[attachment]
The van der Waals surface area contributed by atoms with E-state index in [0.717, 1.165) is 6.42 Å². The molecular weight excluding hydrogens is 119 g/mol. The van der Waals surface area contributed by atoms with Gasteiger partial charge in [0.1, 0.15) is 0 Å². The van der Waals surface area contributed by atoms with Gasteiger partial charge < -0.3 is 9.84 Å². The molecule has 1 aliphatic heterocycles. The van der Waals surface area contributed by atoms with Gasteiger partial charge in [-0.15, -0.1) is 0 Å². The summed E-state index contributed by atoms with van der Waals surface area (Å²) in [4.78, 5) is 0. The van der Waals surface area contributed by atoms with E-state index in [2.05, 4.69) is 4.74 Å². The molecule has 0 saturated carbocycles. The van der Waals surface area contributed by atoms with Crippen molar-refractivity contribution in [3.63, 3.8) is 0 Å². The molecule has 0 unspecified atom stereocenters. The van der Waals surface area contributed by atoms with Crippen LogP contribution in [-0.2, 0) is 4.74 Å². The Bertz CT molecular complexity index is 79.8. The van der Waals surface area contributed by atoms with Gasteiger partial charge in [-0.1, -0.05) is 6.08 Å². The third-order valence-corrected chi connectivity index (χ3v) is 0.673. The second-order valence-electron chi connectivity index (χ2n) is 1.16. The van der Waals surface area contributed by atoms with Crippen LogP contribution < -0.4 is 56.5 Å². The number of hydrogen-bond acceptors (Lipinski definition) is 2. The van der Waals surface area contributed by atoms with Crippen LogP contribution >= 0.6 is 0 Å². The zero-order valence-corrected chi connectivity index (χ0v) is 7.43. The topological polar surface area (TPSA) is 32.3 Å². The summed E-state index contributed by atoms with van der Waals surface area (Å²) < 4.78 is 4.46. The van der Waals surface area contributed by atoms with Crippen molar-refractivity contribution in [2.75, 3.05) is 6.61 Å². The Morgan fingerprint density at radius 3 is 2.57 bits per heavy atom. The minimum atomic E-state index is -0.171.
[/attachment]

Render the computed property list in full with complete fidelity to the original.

The van der Waals surface area contributed by atoms with E-state index in [0.717, 1.165) is 6.42 Å². The molecular weight excluding hydrogens is 119 g/mol. The van der Waals surface area contributed by atoms with Gasteiger partial charge in [0.1, 0.15) is 0 Å². The van der Waals surface area contributed by atoms with Gasteiger partial charge < -0.3 is 9.84 Å². The molecule has 1 aliphatic heterocycles. The van der Waals surface area contributed by atoms with Gasteiger partial charge in [-0.15, -0.1) is 0 Å². The summed E-state index contributed by atoms with van der Waals surface area (Å²) in [4.78, 5) is 0. The van der Waals surface area contributed by atoms with E-state index in [2.05, 4.69) is 4.74 Å². The molecule has 0 saturated carbocycles. The van der Waals surface area contributed by atoms with Crippen molar-refractivity contribution in [3.63, 3.8) is 0 Å². The molecule has 0 unspecified atom stereocenters. The van der Waals surface area contributed by atoms with Crippen LogP contribution in [-0.2, 0) is 4.74 Å². The Bertz CT molecular complexity index is 79.8. The van der Waals surface area contributed by atoms with Gasteiger partial charge in [-0.1, -0.05) is 6.08 Å². The third-order valence-corrected chi connectivity index (χ3v) is 0.673. The second-order valence-electron chi connectivity index (χ2n) is 1.16. The van der Waals surface area contributed by atoms with Crippen LogP contribution < -0.4 is 56.5 Å². The number of hydrogen-bond acceptors (Lipinski definition) is 2. The van der Waals surface area contributed by atoms with Crippen LogP contribution >= 0.6 is 0 Å². The zero-order valence-corrected chi connectivity index (χ0v) is 7.43. The topological polar surface area (TPSA) is 32.3 Å². The summed E-state index contributed by atoms with van der Waals surface area (Å²) < 4.78 is 4.46. The van der Waals surface area contributed by atoms with Crippen molar-refractivity contribution in [2.75, 3.05) is 6.61 Å². The Morgan fingerprint density at radius 3 is 2.57 bits per heavy atom. The minimum atomic E-state index is -0.171.